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Do your homework when selecting your pet’s vet By MARIE HAVENGA
You probably spent a lot of time picking your pet, so no sense rushing the route to your pet’s health-care provider. Much like a marriage, your pet’s veterinarian is likely someone you’ll be dealing with in good times and in bad, in sickness and in health, ’til death do you part. Here’s how to choose wisely: Location, location, location. Make sure the vet is in a convenient spot, preferably en route to work for easy pickup and drop-off. And in case of emergency, you don’t want to have to drive an hour under frantic conditions. Personality. You’re entrusting your loved one to this person, so make sure you can communicate easily and build trust. Philosophy. Your vet wants to vaccinate heavily, and you’re more into holistic preventative measures. This relationship may not work long-term. It’s best your care philosophies align, especially when it comes to aging dogs and quality-oflife issues. Past performance. Don’t forget to check reviews to learn about other people’s experiences with your prospective provider. Clinic condition. Does the facility have an odor, or is it overly noisy? “If the place is dirty, I’d turn right around and walk out,” says veterinarian Barbara Bytwerk of Haven Animal Hospital in Grand Haven. “It should be clean.”
Surgical procedures. Learn what happens to your dog when staff takes him to the back. Is he monitored during anesthesia and after surgery? How careful are they with your pet? “Some low-cost spay and neuter facilities are excellent,” Bytwerk says. “Some cut corners and your pet’s life is at risk.” Atmosphere. What is the waiting room like? Is there room for 50 yapping pups, or is it a smaller, more controlled environment where your Fido will feel more at home? Appointment availability. The best vet this side of Venus can’t help you if you can’t secure an appointment. Ask staff how far out the veterinarian books — and how long clients typically have to hang out in the waiting room. Accreditation. The State of Michigan doesn’t regulate vet facilities, so give yourself and your pet an extra layer of protection by seeking out a place that is accredited by the American Animal Hospital Association. Visit healthypets.com and type in your zip code to find an accredited facility near you. Cheryl Baase photo
March/April 2015 Dogs Unleashed 17
Prevention, preparation key when it comes to pet emergencies By SUSAN HARRISON-WOLFFIS
you love dogs — and in this crowd, who doesn’t? — don’t leave anything to chance. Know what foods and common household items are dangerous, even fatal, for your pets. Be ever vigilant against poisons and other threats in your yard and daily life. Always have an emergency first aid kit on hand, just in case you have to take care of a wounded, ailing animal before getting it to your veterinarian’s office or an emergency practice. Keep a copy of your dog’s rabies certificate in the kit. In other words, be prepared. Don’t leave anything to chance. Have your veterinarian’s phone number programmed into your cell phone. Write down the number or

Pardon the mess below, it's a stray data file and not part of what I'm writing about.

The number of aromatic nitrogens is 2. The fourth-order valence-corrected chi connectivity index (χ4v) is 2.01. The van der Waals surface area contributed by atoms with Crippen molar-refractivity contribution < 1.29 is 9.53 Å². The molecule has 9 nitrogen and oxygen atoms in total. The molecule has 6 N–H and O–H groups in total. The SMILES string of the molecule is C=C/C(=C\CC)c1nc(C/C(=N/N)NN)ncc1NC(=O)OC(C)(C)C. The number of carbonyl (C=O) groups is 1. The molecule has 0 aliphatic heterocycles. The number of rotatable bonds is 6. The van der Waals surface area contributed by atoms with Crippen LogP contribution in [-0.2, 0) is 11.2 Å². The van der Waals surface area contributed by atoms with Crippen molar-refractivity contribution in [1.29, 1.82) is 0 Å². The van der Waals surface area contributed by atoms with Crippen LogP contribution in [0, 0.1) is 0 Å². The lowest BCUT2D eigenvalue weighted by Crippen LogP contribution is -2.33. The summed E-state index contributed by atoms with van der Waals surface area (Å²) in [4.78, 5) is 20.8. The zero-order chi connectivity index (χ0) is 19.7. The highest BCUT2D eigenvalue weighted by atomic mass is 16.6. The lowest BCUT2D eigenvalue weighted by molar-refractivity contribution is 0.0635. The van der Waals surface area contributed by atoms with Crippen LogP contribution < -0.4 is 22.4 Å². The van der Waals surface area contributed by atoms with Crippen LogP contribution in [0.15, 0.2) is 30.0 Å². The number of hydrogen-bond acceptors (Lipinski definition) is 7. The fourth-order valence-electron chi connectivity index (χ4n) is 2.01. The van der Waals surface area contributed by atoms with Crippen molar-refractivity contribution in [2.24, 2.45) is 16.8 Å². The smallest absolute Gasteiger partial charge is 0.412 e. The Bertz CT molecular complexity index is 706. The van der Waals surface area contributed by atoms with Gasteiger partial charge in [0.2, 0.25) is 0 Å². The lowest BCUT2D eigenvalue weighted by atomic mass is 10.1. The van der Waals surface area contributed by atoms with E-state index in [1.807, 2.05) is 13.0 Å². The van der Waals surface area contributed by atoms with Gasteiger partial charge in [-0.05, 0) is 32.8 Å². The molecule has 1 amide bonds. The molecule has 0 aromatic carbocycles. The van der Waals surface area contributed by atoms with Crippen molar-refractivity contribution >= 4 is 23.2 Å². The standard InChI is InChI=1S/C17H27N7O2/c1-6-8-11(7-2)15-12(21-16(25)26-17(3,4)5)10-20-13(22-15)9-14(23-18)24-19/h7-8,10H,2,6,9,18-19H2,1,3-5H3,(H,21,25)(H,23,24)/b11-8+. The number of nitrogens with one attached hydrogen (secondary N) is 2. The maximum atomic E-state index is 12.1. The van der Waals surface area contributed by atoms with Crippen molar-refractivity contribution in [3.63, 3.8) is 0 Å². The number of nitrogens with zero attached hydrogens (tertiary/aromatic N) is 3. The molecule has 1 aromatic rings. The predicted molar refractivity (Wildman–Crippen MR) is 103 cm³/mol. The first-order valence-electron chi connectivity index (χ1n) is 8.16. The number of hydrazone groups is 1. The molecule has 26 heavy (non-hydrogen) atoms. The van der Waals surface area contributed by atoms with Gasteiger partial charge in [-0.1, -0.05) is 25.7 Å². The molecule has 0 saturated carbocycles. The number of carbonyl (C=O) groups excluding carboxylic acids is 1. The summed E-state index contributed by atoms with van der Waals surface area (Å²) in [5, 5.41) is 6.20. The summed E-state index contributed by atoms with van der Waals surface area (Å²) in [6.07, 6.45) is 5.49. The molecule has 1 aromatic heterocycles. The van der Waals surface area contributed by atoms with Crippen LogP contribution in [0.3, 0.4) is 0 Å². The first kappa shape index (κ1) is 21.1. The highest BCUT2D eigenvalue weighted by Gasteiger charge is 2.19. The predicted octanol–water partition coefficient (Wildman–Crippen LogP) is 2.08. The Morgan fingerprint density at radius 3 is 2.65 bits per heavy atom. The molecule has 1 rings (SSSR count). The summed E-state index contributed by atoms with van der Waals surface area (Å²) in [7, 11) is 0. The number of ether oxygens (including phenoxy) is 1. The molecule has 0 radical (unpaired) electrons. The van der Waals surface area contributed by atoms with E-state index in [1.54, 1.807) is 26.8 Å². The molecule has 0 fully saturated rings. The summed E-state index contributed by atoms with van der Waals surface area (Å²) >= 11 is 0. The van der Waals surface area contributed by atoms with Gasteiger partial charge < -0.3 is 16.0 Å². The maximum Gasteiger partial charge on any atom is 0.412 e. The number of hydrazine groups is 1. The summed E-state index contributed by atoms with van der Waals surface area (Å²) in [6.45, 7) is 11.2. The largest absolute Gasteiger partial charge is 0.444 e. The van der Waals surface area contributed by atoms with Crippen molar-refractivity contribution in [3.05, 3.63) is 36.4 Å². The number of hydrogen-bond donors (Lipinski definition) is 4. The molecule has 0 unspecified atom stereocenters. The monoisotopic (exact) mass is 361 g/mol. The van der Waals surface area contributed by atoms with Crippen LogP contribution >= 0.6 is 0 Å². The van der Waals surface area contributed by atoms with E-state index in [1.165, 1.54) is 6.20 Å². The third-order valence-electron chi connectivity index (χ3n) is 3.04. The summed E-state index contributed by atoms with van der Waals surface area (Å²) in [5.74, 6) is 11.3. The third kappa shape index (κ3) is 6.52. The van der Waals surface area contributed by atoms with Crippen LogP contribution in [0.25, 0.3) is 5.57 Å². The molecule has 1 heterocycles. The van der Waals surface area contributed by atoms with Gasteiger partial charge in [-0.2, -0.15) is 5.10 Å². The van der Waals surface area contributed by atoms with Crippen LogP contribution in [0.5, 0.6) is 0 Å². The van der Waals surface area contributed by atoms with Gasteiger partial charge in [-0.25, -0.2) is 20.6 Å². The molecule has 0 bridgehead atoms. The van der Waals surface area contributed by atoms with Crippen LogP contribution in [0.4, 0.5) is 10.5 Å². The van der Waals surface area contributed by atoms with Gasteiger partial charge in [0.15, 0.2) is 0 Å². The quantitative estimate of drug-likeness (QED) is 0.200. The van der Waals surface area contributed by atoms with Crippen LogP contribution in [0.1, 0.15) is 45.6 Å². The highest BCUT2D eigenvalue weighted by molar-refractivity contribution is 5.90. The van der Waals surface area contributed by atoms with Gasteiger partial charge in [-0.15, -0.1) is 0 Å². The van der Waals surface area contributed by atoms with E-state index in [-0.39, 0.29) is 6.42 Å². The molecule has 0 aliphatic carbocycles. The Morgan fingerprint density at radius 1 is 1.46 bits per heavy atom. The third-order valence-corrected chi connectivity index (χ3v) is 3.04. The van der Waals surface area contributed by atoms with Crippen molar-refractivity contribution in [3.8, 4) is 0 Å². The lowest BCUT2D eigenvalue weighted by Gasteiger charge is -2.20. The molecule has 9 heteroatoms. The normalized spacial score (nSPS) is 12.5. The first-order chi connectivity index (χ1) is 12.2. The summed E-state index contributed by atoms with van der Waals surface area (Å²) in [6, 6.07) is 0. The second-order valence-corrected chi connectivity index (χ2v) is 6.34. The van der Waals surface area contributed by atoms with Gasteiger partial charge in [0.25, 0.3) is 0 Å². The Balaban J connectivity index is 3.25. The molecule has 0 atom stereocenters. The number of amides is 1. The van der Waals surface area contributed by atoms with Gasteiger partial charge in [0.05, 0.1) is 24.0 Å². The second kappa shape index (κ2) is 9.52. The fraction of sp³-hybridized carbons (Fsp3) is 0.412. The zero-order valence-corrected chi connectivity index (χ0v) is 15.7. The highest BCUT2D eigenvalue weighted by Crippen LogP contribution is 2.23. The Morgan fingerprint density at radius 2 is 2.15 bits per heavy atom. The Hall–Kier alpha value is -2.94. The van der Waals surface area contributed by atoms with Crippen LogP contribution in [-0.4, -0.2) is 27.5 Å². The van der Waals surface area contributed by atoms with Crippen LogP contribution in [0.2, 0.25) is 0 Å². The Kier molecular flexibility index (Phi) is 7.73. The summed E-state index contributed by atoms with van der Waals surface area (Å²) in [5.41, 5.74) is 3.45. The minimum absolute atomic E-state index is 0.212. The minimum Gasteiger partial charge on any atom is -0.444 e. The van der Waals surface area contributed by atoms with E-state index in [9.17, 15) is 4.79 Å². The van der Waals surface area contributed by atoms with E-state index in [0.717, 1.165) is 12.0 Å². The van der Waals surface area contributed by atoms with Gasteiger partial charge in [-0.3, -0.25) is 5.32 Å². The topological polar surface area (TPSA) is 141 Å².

website for a pet poison control hotline — there are several — so you don’t have to find it in the midst of trauma or chaos. Keep
first aid materials in your home, at your cottage, in your boat and car. You can never be too organized.
“You never know when or if you’re going to have to administer some kind of care before you get your dog to the vet,” says Carly Luttmann, program supervisor of the Kent County Animal Shelter. On page 19, you’ll find lists of specific items needed, like a leash, blankets and gauze that doesn’t stick to the dog’s fur. But if Luttmann can offer one piece of advice to dog owners, one
thing that stands between disaster and medical care, it is this: Make sure your dog is microchipped or has an I.D. on its collar. If your dog is injured and taken to an animal shelter, Luttmann says workers cannot start medical treatment without the OK of the dog’s owner. Other valuable advice from Luttmann: If you’re taking your pet on a trip, be sure to check out where the nearest emergency veterinary clinic is — again, so in the middle of an emergency, you don’t have to try to find one. And remember, she says, if your pet is injured or ill, scared and hurt, it’s possible they might act out until the situation is under control. “We receive animals in trauma every day,” Luttmann says. “Your heart just goes out to them.”
Help us Fight Animal Neglect and Cruelty.
License Your Dog. All dogs four months of age or older must be licensed. Tags help dogs get home safely if lost. Licensing helps fund animal care, Animal Control, and more. Unlicensed dogs could result in a hefty citation. One-year and three-year tags are available in Kent County based on rabies vaccine expiration. Many local veterinary clinics* in Kent County provide vaccinations and a license in one stop. *Fees for administration of vaccinations are determined by each clinic and you must schedule an appointment. Please contact clinics directly for details.
Leash, License, Love your Dog! Call (616) 632-7300 or go to:
accesskent.com/kcas 18 Dogs Unleashed March/April 2015